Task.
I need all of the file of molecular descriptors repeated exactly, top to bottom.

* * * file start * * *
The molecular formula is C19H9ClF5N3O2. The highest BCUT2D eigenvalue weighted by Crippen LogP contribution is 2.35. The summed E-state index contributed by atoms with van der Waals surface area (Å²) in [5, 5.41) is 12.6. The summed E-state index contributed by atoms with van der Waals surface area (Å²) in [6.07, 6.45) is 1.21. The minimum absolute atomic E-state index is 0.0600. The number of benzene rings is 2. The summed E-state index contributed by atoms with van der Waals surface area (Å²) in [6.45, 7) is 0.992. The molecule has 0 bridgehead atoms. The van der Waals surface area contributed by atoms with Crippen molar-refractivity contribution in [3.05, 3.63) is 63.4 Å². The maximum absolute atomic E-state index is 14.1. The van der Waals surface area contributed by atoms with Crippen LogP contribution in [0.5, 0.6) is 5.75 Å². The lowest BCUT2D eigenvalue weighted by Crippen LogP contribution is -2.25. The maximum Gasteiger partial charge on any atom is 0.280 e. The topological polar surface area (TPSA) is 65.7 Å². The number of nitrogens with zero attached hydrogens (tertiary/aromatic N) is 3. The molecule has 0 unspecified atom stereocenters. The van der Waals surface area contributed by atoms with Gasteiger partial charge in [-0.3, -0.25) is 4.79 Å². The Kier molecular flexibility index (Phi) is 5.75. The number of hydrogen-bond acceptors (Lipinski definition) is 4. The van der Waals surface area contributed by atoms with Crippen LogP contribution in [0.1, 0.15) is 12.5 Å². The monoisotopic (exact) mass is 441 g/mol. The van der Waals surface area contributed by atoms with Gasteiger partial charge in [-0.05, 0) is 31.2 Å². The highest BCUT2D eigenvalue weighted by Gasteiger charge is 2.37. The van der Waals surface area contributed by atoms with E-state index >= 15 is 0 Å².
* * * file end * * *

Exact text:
The molecular formula is C19H9ClF5N3O2. The highest BCUT2D eigenvalue weighted by Crippen LogP contribution is 2.35. The summed E-state index contributed by atoms with van der Waals surface area (Å²) in [5, 5.41) is 12.6. The summed E-state index contributed by atoms with van der Waals surface area (Å²) in [6.07, 6.45) is 1.21. The minimum absolute atomic E-state index is 0.0600. The number of benzene rings is 2. The summed E-state index contributed by atoms with van der Waals surface area (Å²) in [6.45, 7) is 0.992. The molecule has 0 bridgehead atoms. The van der Waals surface area contributed by atoms with Crippen molar-refractivity contribution in [3.05, 3.63) is 63.4 Å². The maximum absolute atomic E-state index is 14.1. The van der Waals surface area contributed by atoms with Crippen LogP contribution in [0.5, 0.6) is 5.75 Å². The lowest BCUT2D eigenvalue weighted by Crippen LogP contribution is -2.25. The maximum Gasteiger partial charge on any atom is 0.280 e. The topological polar surface area (TPSA) is 65.7 Å². The number of nitrogens with zero attached hydrogens (tertiary/aromatic N) is 3. The molecule has 0 unspecified atom stereocenters. The van der Waals surface area contributed by atoms with Gasteiger partial charge in [-0.3, -0.25) is 4.79 Å². The Kier molecular flexibility index (Phi) is 5.75. The number of hydrogen-bond acceptors (Lipinski definition) is 4. The van der Waals surface area contributed by atoms with Crippen LogP contribution in [0.1, 0.15) is 12.5 Å². The monoisotopic (exact) mass is 441 g/mol. The van der Waals surface area contributed by atoms with Gasteiger partial charge in [-0.05, 0) is 31.2 Å². The highest BCUT2D eigenvalue weighted by Gasteiger charge is 2.37. The van der Waals surface area contributed by atoms with E-state index >= 15 is 0 Å².